Well, according to the INEC chairman, with the postponement of the 2015 elections by six weeks, there is no excuse for the commission (INEC) not to ‘significantly’ conclude the distribution of Permanent Voter’s Card (PVC). I so much appreciate his choice of word “significantly.” In arithmetic and statistics, significance means 95% and above. I was prompted to write this piece when I saw the figures recently reported by INEC as per eligible voters who have shown the willingness to vote by collecting their PVC. The details revealed that 79% of the PVCs have just been distributed and thus the commission claims that 21% would have been disenfranchised if the election was not postponed but I disagree with this position. Our last population census revealed that about 65% of Nigerians fall within age 18 and above which is approximately about 90,000,000 people as against the 70,383,427 people registered by INEC. This simply shows that about 20,000,000 voters have already been disenfranchised in the registration process. This does not look good for the present and future of our democracy. We must bear in mind that if we decide to disenfranchise ourselves, we are indirectly calling for the manipulation of our economy and the wellbeing of the nation for years to come.

We cannot continue to sit in the corners of our rooms and condemn our leaders, most especially when you have no contribution to the emergence of such leaders. A New Nigeria is not possible without our choice. Don’t allow others to decide your future. This, evidently, may subvert the purposes of democracy. As INEC postpones the distribution of PVC till 08 March 2015, I implore all Nigerians to do the possible best in ensuring that they get their PVC and cast votes wisely. By March 8th 2015, I hope all states would have reached the same level of turnout in Zamfara state, where a very large chunk of registered voters have already collected their PVCs, and if possible, surpass it. It is our call, so let us all answer with full determination.

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2015 is another general elections year and so, my friend Opeyemi Tegbe takes us through the world of politics. I hope you’d enjoy this piece as much as I did.


Anyone who keeps a track on political happenings in Nigeria would have observed that most of the political offices in Nigeria are being occupied by the same set of people who have been in the corridors of power since the second republic. Thus, the general saying that youths are leaders of tomorrow is gradually becoming a mere promissory statement as far as youth participation in Nigeria’s leadership structure is concerned. Recycled leadership is one of the reasons why some of our youths are jobless and indisposed.

For the sake of clarity, I will like to cite an example of what I mean by ‘recycled leadership.’ In 1993, I remember vividly when I was in primary school(class 2), our teacher gave us an assignment to mention the names of past Nigerian presidents from 1960. Our teacher attached a reward to this assignment as we were required to present the assignment individually at the assembly ground and if you got it right, all the pupils would not only clap for you but also chant your name as ‘the leader of tomorrow.’ For our age, it was indeed a very sensitive reward. As kids, we all cherished this reward and decided to put in our best. Gen. Olusegun Obasanjo and Gen. Muhammadu Buhari were some of the names mentioned as leaders of yesterday. After 1993, one of the duo ruled Nigeria again for 8yrs and the other has been perennially jostling to be the president of Nigeria since 1999 till date. How I wish I can see my teacher right now and ask her a simple question – when will my tomorrow come? Don’t get me wrong, I am not here to campaign for/against any aspirant for the forthcoming general election.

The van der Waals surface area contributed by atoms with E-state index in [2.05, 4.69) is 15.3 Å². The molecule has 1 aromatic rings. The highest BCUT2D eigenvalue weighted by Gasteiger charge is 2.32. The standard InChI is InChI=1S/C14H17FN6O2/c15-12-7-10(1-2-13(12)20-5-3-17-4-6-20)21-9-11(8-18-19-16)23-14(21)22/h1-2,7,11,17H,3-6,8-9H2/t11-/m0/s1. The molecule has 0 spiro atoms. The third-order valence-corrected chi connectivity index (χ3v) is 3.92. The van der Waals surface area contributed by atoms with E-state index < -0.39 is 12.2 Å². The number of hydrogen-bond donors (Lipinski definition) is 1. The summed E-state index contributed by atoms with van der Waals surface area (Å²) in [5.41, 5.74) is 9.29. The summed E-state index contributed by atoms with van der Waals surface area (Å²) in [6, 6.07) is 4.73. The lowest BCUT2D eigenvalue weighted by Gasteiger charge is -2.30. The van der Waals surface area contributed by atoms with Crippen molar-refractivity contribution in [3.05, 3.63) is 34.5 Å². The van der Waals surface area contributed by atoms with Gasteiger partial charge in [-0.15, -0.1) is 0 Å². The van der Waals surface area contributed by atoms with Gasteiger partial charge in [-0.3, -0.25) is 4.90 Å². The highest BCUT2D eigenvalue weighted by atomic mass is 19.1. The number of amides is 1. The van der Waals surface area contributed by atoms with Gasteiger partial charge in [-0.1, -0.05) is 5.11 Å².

Even our recycled leaders are aware of the jinx that stops the youths from being relevant in Nigerian politics. Governor Abiola Ajimobi of Oyo State, posited that Nigerian youths must be given the chance to participate actively in the political leadership of the country. The governor stated this in a paper titled “Youth and the Future of Nigerian Politics’’ delivered at the 50th anniversary lecture of the Nnamdi Azikiwe Hall, University of Ibadan,
Enough is enough of the system that makes the youth political touts and bouncers. They must be effectively included in general party decision-making and leadership structure of all political parties.”

However, the incumbent governor of my native state tied the participation of youths to a condition. He said:
If the youth of this country must indeed be leaders of tomorrow, we must stop recycling grey-haired leaders in this country. There is no gainsaying the fact that the same set of people who had been ruling the country in the last 30-40 years are still the recurrent factors in rulership today.”
I am so glad that this statement was made by a 65 years old man who was a senator from 2003 to 2007 before emerging as the Oyo state governor in 2011.

Now that we are aware of one of the impediments for youth participation in politics, the next question should be – how do we remove it? In 2003, the World Bank came up with some submissions after the successful completion of a project tagged ‘WHERE LIES THE WEALTH OF A NATION?’ The research programme submitted that a nation must first develop her human resources before any other development can take place. This explains why countries with abundant natural resources are getting poorer and the ones with little or no natural resources are getting richer. The programme emphatically highlighted youth empowerment as a means to developing human resources in a nation.